The Department of Planning has removed the requirement for a development application for more types of building work, including new houses and additions on small lots and on rural properties.
It has also removed the blanket ban on quick approvals in some bushfire-prone, flood-prone and foreshore areas and will allow limited external works in heritage zones without a DA.
The Housing Code introduced in February last year removed the need for a development application to the local council for new houses and additions on lots bigger than 450 square metres if they meet certain standards.
Such ”complying development” must be approved by a private certifier or the council within 10 days.
From February 25 next year, the Housing Code and a new Rural Code will mandate 10-day approvals for:
New houses and additions on lots bigger than 200 square metres with walls that are able to be built right to the boundary. This will apply to more than 150,000 lots just in the Sydney area.
New houses and additions on rural-zoned allotments.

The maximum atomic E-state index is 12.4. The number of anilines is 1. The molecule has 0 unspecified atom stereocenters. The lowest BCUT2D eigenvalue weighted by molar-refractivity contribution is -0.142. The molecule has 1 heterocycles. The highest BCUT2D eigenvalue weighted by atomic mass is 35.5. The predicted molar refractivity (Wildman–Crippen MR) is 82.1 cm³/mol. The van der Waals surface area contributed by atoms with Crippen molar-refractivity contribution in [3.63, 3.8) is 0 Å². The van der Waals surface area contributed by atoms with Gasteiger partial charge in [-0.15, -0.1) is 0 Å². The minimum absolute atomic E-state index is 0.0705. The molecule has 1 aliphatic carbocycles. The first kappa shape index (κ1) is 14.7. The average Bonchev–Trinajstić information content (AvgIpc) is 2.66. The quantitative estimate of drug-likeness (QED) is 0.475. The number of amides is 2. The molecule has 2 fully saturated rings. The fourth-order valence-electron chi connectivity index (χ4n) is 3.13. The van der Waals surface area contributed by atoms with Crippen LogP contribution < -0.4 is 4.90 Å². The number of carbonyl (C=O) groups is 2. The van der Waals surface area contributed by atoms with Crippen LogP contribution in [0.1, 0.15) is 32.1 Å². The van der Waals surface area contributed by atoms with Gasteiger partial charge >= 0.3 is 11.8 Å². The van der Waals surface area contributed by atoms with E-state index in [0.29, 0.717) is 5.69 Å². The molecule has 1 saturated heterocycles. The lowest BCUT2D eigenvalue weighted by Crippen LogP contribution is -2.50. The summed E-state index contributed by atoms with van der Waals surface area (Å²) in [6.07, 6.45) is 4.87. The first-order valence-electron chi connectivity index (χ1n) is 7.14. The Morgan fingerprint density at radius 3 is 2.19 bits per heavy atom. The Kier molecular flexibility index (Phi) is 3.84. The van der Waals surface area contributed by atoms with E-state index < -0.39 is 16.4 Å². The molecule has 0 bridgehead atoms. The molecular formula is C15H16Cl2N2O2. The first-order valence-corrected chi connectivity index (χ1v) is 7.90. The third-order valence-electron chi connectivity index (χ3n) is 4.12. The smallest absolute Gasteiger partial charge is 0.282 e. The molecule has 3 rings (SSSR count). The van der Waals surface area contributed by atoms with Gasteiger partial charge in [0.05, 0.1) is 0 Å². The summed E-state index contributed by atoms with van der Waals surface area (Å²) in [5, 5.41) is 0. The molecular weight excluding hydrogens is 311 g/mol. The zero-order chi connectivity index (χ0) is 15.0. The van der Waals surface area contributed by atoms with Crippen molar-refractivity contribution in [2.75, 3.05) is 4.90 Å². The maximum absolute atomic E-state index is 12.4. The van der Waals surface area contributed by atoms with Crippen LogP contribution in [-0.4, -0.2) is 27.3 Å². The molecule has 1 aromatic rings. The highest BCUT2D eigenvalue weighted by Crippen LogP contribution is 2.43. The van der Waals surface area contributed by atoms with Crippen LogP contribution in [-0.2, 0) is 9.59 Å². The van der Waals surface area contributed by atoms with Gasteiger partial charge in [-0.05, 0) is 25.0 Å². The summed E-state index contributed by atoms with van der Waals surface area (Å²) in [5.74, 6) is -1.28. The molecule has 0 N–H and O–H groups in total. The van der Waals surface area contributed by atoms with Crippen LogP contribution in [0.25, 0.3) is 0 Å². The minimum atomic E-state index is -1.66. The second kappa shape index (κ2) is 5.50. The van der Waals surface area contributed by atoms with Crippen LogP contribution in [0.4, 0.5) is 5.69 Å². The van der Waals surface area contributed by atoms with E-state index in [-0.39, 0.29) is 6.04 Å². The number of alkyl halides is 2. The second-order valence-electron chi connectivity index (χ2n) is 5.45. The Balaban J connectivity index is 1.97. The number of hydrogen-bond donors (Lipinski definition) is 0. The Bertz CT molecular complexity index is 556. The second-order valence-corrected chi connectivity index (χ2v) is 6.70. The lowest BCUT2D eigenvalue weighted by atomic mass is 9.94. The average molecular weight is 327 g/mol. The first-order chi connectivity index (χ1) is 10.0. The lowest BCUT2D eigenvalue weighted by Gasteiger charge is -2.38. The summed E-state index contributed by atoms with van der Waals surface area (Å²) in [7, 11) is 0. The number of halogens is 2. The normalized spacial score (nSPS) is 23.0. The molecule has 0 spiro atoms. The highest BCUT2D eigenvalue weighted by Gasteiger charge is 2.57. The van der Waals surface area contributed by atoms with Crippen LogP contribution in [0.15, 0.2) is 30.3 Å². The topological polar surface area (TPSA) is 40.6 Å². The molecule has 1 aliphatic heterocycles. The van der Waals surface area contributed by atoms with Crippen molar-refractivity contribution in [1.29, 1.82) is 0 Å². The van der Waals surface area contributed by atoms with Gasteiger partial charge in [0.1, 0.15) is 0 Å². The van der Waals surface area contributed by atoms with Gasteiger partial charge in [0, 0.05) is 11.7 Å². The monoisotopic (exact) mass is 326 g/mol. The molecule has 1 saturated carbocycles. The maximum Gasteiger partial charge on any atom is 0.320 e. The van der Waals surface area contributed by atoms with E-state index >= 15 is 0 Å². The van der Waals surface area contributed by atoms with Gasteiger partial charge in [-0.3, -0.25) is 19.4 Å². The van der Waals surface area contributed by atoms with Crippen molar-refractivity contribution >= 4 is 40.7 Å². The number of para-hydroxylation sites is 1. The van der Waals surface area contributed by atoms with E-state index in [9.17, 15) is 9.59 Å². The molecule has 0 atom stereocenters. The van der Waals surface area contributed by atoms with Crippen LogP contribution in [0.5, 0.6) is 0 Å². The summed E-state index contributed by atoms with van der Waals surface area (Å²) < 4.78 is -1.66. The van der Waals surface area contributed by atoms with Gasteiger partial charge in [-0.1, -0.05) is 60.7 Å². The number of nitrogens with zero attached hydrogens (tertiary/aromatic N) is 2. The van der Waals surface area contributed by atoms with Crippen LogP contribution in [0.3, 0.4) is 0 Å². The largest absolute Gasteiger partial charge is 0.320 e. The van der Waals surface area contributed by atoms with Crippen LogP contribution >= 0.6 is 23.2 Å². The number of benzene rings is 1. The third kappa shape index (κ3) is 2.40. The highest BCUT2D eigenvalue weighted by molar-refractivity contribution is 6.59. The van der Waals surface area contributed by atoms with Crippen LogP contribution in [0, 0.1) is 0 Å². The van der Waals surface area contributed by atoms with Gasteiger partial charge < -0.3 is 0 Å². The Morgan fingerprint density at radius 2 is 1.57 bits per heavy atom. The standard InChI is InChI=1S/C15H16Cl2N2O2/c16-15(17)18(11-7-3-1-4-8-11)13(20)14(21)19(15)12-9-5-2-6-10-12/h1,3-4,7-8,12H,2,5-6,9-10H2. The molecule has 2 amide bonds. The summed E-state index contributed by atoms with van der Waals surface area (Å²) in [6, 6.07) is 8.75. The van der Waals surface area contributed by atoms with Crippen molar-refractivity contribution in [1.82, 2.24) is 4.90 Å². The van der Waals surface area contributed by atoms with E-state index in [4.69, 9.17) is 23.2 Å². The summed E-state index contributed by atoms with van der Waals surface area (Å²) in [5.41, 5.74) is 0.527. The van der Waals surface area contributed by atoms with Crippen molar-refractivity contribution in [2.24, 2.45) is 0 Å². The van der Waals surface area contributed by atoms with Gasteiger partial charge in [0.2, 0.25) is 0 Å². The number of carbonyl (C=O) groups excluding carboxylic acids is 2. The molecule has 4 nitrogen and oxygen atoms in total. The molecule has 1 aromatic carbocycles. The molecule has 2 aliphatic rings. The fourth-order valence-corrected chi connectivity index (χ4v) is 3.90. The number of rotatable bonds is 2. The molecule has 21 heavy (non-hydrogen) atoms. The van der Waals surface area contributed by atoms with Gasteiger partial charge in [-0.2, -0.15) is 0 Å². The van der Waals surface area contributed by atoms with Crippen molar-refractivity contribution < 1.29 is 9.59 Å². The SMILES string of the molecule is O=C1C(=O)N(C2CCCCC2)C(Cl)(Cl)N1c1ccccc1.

Development in heritage, foreshore, low-risk bushfire zones and low-risk flood-prone zones previously prohibited under the code.
A Housing Alterations Code will allow attic conversions and rear additions and alterations in heritage zones without a development application.
Nine additional forms of development will be added to the 40 that are already classified as ”exempt” and therefore require no approval, including solar hot-water systems, some temporary structures and tennis courts in rural zones.
Bed-and-breakfast accommodation will be removed as exempt development and classed as complying development.
The Minister for Planning, Tony Kelly, has also announced that the period in which applicants can choose between the Housing Code and a council’s own complying development policy will be further extended to September 11 next year. After then, only the statewide Housing Code will apply.
Mr Kelly says the exempt and complying codes have saved mums and dads and small-business owners time and thousands of dollars.
”The expansions I have announced will extend those benefits to even more people, saving them, on average, 64 days and potentially far more in approval times for new homes or home extensions compared to lodging a full DA with the local council.”
The changes have been welcomed by the housing industry. ”We have been calling for a much broader adoption of the code, including smaller lot sizes and its expansion into areas previously excluded,” says the NSW executive director of the HIA, David Bare.
”[The Housing Industry Association] recognises the benefits of the code, however believes that ongoing expansions and improvements will be required to respond to future needs.”
The Department of Planning will hold workshops throughout the state early next year to explain the new provisions to the industry.
Story by Harvey Grennan , domain.com.au